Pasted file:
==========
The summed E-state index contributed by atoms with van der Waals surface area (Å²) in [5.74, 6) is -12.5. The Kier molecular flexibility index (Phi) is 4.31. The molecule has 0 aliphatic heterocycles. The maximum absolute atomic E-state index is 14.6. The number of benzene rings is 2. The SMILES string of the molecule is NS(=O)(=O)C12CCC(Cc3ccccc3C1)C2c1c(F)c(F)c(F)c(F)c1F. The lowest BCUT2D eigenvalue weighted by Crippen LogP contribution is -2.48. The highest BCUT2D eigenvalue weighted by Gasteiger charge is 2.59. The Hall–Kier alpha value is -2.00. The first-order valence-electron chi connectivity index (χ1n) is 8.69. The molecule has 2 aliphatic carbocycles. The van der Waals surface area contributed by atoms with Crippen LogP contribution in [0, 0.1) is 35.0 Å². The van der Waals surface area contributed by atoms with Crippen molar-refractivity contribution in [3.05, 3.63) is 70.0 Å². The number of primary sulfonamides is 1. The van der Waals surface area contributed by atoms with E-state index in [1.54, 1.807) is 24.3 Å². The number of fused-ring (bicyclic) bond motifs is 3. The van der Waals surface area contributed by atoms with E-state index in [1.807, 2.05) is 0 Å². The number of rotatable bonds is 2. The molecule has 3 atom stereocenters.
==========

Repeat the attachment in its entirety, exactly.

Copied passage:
The summed E-state index contributed by atoms with van der Waals surface area (Å²) in [5.74, 6) is -12.5. The Kier molecular flexibility index (Phi) is 4.31. The molecule has 0 aliphatic heterocycles. The maximum absolute atomic E-state index is 14.6. The number of benzene rings is 2. The SMILES string of the molecule is NS(=O)(=O)C12CCC(Cc3ccccc3C1)C2c1c(F)c(F)c(F)c(F)c1F. The lowest BCUT2D eigenvalue weighted by Crippen LogP contribution is -2.48. The highest BCUT2D eigenvalue weighted by Gasteiger charge is 2.59. The Hall–Kier alpha value is -2.00. The first-order valence-electron chi connectivity index (χ1n) is 8.69. The molecule has 2 aliphatic carbocycles. The van der Waals surface area contributed by atoms with Crippen LogP contribution in [0, 0.1) is 35.0 Å². The van der Waals surface area contributed by atoms with Crippen molar-refractivity contribution in [3.05, 3.63) is 70.0 Å². The number of primary sulfonamides is 1. The van der Waals surface area contributed by atoms with E-state index in [1.54, 1.807) is 24.3 Å². The number of fused-ring (bicyclic) bond motifs is 3. The van der Waals surface area contributed by atoms with E-state index in [1.807, 2.05) is 0 Å². The number of rotatable bonds is 2. The molecule has 3 atom stereocenters.